FDA's Software Monsters: Cybersecurity, Interoperability, Mobile Apps and Home Use

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  • Published date: July 5, 2018
    • Baltimore, Maryland, United States

Software's level of complexity and use is expanding at exponential levels. Likewise, the potential risks to health follow suit. Ransomeware attacks hold your software hostage until you pay hundreds or thousands of dollars. Life supporting and life sustaining healthcare grinds to a halt. Extracting personal healthcare information is another plague that has a huge financial incentive for hackers. Your software is running on thin ice.

The FDA looks at software in one of three ways: Standalone, such as for a mobile app; device-based software used to control a device's performance, or simply electronic records. FDA's risk classification will gradually clarify how it intends to manage the health risks with premarket and postmarket controls. What the FDA did not see was the cancer of cybersecurity attacks, the failure of interoperability, and the explosion in the use of wireless communication and mobile apps.

Inadequate cybersecurity programs and the lack of interoperability for healthcare users pose the greatest threat to any healthcare system. Software exploitations are using more sophisticated approaches and the hackers' programs are readily available on the "dark web."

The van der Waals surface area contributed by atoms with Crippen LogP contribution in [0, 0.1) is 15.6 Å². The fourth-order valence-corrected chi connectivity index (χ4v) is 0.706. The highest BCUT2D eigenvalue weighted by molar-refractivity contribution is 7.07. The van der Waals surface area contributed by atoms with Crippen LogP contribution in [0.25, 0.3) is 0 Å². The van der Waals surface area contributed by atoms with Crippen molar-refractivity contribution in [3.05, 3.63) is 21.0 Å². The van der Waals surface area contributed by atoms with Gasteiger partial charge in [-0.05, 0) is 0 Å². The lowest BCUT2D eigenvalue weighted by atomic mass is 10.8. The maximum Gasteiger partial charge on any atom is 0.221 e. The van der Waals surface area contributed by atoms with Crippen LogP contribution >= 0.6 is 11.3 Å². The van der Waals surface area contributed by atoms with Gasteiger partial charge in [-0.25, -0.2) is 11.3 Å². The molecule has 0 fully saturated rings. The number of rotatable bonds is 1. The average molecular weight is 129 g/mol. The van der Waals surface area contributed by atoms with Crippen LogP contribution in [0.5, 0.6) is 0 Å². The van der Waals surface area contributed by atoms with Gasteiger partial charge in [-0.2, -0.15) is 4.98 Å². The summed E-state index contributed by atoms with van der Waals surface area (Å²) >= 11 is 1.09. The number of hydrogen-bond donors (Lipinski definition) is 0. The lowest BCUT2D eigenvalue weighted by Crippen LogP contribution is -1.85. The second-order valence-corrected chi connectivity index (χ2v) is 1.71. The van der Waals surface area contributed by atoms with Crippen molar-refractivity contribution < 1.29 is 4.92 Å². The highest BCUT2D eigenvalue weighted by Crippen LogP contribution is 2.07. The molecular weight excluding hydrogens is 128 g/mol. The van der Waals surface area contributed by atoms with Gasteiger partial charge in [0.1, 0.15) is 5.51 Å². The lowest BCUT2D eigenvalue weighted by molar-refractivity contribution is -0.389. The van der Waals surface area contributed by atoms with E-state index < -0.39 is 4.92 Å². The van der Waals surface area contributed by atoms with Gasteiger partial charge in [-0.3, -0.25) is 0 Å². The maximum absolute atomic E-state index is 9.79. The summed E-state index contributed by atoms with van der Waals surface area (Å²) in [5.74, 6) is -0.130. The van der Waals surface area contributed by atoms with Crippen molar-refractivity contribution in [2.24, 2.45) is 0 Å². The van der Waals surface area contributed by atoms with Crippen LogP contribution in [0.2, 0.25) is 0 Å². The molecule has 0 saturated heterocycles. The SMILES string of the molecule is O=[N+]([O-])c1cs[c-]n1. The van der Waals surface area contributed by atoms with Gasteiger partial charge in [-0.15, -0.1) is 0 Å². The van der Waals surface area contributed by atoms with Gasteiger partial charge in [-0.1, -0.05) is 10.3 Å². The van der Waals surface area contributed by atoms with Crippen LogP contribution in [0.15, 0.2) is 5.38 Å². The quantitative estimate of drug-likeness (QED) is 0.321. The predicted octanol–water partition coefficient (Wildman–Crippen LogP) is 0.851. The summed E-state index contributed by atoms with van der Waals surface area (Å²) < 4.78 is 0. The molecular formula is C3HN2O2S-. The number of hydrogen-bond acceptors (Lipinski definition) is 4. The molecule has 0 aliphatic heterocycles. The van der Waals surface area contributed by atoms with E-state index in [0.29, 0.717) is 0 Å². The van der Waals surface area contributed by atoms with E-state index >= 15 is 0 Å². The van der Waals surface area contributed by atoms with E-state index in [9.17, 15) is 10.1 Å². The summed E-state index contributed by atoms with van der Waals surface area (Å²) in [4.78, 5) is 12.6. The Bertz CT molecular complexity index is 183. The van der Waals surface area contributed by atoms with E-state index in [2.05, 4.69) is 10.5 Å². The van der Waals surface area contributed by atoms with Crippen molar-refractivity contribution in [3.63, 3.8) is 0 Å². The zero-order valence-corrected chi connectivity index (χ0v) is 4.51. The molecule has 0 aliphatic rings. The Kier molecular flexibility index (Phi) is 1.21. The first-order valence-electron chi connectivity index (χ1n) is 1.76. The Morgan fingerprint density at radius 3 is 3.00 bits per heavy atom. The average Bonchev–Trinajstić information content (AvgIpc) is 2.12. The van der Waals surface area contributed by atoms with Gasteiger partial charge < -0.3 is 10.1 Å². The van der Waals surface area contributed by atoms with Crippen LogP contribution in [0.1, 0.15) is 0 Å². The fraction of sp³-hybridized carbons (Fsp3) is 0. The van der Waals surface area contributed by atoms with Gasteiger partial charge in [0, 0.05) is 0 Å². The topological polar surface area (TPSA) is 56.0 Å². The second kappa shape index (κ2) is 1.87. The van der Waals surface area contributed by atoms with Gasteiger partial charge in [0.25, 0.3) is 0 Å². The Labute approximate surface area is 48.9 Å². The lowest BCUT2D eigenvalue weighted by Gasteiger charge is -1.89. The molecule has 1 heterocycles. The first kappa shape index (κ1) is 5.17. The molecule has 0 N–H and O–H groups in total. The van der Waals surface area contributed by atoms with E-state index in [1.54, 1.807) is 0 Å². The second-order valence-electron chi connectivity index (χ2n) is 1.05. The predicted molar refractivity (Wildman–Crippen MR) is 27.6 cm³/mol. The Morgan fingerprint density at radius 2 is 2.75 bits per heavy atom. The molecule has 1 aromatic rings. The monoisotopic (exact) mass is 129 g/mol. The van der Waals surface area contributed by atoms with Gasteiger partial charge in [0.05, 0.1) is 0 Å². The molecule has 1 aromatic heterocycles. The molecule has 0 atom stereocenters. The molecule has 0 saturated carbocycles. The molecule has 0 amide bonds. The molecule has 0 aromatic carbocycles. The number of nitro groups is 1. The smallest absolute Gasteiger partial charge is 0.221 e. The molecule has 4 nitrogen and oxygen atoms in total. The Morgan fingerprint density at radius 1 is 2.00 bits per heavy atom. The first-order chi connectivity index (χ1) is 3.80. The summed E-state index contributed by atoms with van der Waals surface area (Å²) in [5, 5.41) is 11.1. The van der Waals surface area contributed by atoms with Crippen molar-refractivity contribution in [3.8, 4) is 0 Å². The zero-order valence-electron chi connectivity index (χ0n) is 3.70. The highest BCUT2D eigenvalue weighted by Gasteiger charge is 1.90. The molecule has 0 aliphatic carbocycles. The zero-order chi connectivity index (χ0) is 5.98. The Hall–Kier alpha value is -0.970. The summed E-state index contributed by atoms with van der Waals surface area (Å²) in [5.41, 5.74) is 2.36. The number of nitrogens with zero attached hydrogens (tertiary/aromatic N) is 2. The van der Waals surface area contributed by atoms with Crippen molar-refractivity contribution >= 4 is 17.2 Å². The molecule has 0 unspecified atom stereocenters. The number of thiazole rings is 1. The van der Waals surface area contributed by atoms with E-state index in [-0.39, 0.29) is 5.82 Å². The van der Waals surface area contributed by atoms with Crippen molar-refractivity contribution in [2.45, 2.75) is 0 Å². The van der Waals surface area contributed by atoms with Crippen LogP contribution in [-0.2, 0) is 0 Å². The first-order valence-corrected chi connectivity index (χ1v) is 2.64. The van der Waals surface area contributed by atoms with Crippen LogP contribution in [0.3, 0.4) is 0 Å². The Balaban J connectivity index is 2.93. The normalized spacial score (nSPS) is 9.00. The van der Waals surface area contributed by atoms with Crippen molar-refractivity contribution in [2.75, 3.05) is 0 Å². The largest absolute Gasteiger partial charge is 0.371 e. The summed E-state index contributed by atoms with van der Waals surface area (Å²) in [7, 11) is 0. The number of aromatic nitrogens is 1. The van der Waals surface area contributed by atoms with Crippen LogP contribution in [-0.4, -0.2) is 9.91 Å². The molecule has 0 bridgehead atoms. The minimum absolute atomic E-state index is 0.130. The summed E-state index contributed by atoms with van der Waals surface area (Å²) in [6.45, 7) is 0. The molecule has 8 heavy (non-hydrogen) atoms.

The increasing sophistication required to protect software programs and have them work with other programs requires progressive software design and software validation considerations. In many instances, validation is limited to the immediate use of the software rather than its environment of use, its performance with other software programs and software hacking. FDA can ask you what you have considered before you take a product to market. Whether your software can survive unscathed is another question. When software causes a problem, fixing the malfunction or "bug" may be more difficult as software becomes more sophisticated, customized by users and placed in a network system. In these kinds of circumstances, it is difficult to decide who is responsible for managing and fixing the software problems, preventing them from recurring. This becomes a major regulatory headache for FDA and generates business-to-business conflicts. When firms are designing and marketing software, they should be mindful of the unknowns that lurk in the future of software regulated as a device by the FDA.

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